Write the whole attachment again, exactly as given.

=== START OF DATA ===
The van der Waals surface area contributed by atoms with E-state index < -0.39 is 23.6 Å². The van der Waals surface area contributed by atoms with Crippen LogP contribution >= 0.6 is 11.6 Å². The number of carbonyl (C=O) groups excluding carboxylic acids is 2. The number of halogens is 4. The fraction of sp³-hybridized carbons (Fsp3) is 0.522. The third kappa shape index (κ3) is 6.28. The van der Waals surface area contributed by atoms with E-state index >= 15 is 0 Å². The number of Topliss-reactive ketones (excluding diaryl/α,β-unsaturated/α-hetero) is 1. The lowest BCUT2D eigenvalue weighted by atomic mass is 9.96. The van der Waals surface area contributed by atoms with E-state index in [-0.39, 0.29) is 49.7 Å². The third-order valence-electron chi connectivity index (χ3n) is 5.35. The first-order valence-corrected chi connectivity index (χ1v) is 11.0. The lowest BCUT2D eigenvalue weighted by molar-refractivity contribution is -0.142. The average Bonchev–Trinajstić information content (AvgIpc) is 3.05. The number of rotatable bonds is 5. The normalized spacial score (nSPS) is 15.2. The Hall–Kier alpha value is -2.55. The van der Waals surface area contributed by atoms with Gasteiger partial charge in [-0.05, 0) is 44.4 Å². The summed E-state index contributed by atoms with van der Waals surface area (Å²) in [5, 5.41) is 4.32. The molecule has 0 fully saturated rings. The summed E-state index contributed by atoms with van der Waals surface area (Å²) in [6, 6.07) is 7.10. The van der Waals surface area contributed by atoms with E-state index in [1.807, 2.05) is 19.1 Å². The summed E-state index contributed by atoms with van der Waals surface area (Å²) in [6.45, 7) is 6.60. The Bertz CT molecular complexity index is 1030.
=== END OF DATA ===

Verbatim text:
The van der Waals surface area contributed by atoms with E-state index < -0.39 is 23.6 Å². The van der Waals surface area contributed by atoms with Crippen LogP contribution >= 0.6 is 11.6 Å². The number of carbonyl (C=O) groups excluding carboxylic acids is 2. The number of halogens is 4. The fraction of sp³-hybridized carbons (Fsp3) is 0.522. The third kappa shape index (κ3) is 6.28. The van der Waals surface area contributed by atoms with E-state index >= 15 is 0 Å². The number of Topliss-reactive ketones (excluding diaryl/α,β-unsaturated/α-hetero) is 1. The lowest BCUT2D eigenvalue weighted by atomic mass is 9.96. The van der Waals surface area contributed by atoms with E-state index in [-0.39, 0.29) is 49.7 Å². The third-order valence-electron chi connectivity index (χ3n) is 5.35. The first-order valence-corrected chi connectivity index (χ1v) is 11.0. The lowest BCUT2D eigenvalue weighted by molar-refractivity contribution is -0.142. The average Bonchev–Trinajstić information content (AvgIpc) is 3.05. The number of rotatable bonds is 5. The normalized spacial score (nSPS) is 15.2. The Hall–Kier alpha value is -2.55. The van der Waals surface area contributed by atoms with Gasteiger partial charge in [-0.05, 0) is 44.4 Å². The summed E-state index contributed by atoms with van der Waals surface area (Å²) in [5, 5.41) is 4.32. The molecule has 0 fully saturated rings. The summed E-state index contributed by atoms with van der Waals surface area (Å²) in [6, 6.07) is 7.10. The van der Waals surface area contributed by atoms with E-state index in [1.807, 2.05) is 19.1 Å². The summed E-state index contributed by atoms with van der Waals surface area (Å²) in [6.45, 7) is 6.60. The Bertz CT molecular complexity index is 1030.